Lilac Hedges: Say It With a Card


All images courtesy Litchfield Historical Society

By Linda Hocking

(c) Connecticut Explored Inc. Winter 2017-2018

Lilac Hedges was a greeting-card company in Litchfield, Connecticut in the 1950s and 1960s founded by Ralph P. Hinchman III (1921 – 2005). For the Litchfield Historical Society, the collection of cards and records donated by Hinchman’s sister, Elsa Hinchman Clark, and artists Jac Venza and Harry Dunn adds to an under-documented but significant era in Litchfield’s history. While Marcel Breuer was designing the town’s first modern house complete with art by Alexander Calder, Hinchman began what would become a national enterprise from his family’s property on Fern Road. Scant records, though, leave much of this story still to be documented.

Hinchman was born in Brooklyn, New York. After serving in World War II, he attended Cooper Union in New York and alternated his time between his grandmother’s and friends’ apartments in New York and his parents’ home in Litchfield.

In the early 20th century Hinchman’s grandparents purchased property that originally belonged to the historic Echo Farms—the first dairy to commercially bottle milk for distribution in New York City—and renamed it Lilac Hedges. After attending Cooper Union, Hinchman decided to try his hand at creating cards. His father provided financing (it’s unknown what his profession was), and Hinchman learned how to operate a business. The barn became Hinchman’s studio and provided a home—and a name—for the budding company. His first commercial order came in November 1950 from Cunard Steamships. They ordered 1,000 cards with an image of a steamship on the front.

Beginning with his own drawings of Litchfield houses, Hinchman created holiday cards to sell to friends in town. In order to expand, he needed to create a sample book from which customers could order. He decided to enlist artists he knew from New York, including Jac Venza, Hilary Knight (who would later achieve fame as the illustrator of the Eloise series of children’s books), Donn Sheets, Henry Bowman, and others—including a young Andy Warhol. Venza, became his co-creative director, a member of the company’s board, and took on the task of finding new artists.

They added a sales team. Major department stores such as Bergdorf Goodman and Bonwit Teller began carrying the line of cards. Needing to expand further, Hinchman invited Francis McIlhenney, a friend from Philadelphia, to be a business partner. McIlhenney focused on the daily operations of the business. The printer, Bill Exner, moved his press into the barn.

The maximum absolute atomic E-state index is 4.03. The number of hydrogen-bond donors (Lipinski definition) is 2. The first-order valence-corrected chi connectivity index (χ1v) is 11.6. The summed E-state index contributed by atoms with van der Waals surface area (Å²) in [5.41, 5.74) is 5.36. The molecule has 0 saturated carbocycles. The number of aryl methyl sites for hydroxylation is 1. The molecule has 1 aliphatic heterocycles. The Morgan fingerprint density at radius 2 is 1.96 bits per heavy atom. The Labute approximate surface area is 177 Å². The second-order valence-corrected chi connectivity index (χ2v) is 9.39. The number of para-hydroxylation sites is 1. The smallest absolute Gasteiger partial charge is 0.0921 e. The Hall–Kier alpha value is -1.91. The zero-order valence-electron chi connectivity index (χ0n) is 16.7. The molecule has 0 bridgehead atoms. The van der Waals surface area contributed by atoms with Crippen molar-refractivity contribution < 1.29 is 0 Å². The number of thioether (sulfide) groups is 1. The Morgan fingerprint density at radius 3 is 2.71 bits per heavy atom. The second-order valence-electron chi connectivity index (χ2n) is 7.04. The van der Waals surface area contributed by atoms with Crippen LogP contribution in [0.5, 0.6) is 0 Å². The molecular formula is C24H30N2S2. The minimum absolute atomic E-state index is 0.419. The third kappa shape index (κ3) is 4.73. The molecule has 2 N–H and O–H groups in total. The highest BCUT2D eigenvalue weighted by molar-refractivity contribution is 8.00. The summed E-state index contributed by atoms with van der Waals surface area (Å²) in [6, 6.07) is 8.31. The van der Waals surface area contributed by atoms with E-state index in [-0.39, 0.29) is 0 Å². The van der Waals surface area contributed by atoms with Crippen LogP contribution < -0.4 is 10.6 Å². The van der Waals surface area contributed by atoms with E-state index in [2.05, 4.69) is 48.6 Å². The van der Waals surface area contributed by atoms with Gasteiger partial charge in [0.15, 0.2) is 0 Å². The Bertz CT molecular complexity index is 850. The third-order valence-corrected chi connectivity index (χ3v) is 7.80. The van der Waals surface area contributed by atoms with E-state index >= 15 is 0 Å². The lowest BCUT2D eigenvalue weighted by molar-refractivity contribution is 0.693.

As the company grew, it had to diversify, for two reasons. First, having the bulk of income come during the Christmas holiday season made it difficult to operate year-round. Second, competition from Hallmark and other larger producers of greeting cards was fierce. It seemed that as soon as Lilac Hedges launched a new product, the larger companies were doing the same thing.

Hinchman’s designs were often inspired by historical research. He noted the popularity of a holiday design he made on a parchment-like paper and created other products with a similar historic feel. Soon after, he asked Hilary Knight to design invitations featuring a butler and a maid modeled after Helen Hokenson’s New Yorker cartoons of the 1930s and 1940s.

Although the company had expanded its line to include invitations, Valentines, blank note cards, and stationery, Hinchman struggled to make the business a financial success. In 1972 or 1973 he sold his share of the business to McIlhenney, who moved it to California where it may have only lasted a year or two.

After the sale of his business, Hinchman traveled throughout the south painting murals in private homes. He occasionally held art shows in the Lilac Hedges studio. He died in 2005.

Author’s Note: Thanks to Elsa Hinchman Clark for her donation of Lilac Hedges cards, drawings, and records, and artist Harry Dunn for his donation of cards he illustrated to Litchfield Historical Society, and Jac Venza, who provided much of the information in this article during an oral history interview in 2012.

Linda Hocking is curator of library and archives at the Litchfield Historical Society.


Comments are closed.